You can write a novel that seems absolutely perfect to you: the dialogue is tight, the characters are richly layered and the plot crackles with energy. But you’ll still get notes, I guarantee it. And that’s a good thing.
Notes, by the way, are the comments you get from decision-makers (mostly literary agents and editors) about things that they want you to change in your writing. They can be about anything. Description (“Where’s Joe standing, exactly, when the frozen turkey falls on him?”). Continuity (“I thought Joe suffered a concussion in the last scene. How can he sing the Star Spangled Banner?”). Characters (“I don’t like Joe as a short-order cook. How about we call him Bob and make him a rodeo clown instead?”)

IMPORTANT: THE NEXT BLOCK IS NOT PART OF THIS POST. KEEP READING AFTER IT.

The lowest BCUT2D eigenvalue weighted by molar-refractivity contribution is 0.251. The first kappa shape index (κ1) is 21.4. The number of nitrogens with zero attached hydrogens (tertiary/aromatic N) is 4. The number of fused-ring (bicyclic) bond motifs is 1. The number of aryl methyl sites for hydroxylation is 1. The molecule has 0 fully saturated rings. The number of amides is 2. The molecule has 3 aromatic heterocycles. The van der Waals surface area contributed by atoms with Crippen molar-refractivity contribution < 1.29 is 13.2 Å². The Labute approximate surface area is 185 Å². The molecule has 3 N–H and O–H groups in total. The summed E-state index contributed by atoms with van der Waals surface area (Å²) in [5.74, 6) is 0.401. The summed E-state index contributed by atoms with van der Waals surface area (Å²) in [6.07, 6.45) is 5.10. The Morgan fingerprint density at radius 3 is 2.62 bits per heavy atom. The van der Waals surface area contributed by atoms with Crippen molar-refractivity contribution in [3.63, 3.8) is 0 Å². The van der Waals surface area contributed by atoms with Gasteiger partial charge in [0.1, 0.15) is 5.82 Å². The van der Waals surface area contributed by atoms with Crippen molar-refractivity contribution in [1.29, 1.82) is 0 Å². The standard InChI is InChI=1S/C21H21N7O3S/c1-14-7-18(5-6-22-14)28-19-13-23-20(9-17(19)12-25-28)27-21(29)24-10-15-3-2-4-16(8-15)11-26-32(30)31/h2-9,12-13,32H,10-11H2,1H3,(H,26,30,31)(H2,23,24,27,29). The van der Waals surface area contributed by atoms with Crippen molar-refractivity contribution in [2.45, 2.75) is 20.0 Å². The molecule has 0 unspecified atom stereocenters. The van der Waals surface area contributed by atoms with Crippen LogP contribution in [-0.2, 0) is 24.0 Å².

But after I was done pouting, I sat down and brainstormed a dozen or so new jokes for that part of the story, and guess what? I came up with something better. In the end, I was proud of the job I did, the editor was satisfied, and I’d long forgotten the tiny sting of that note by the time the piece got published.
And then, by golly, you deserve that cake!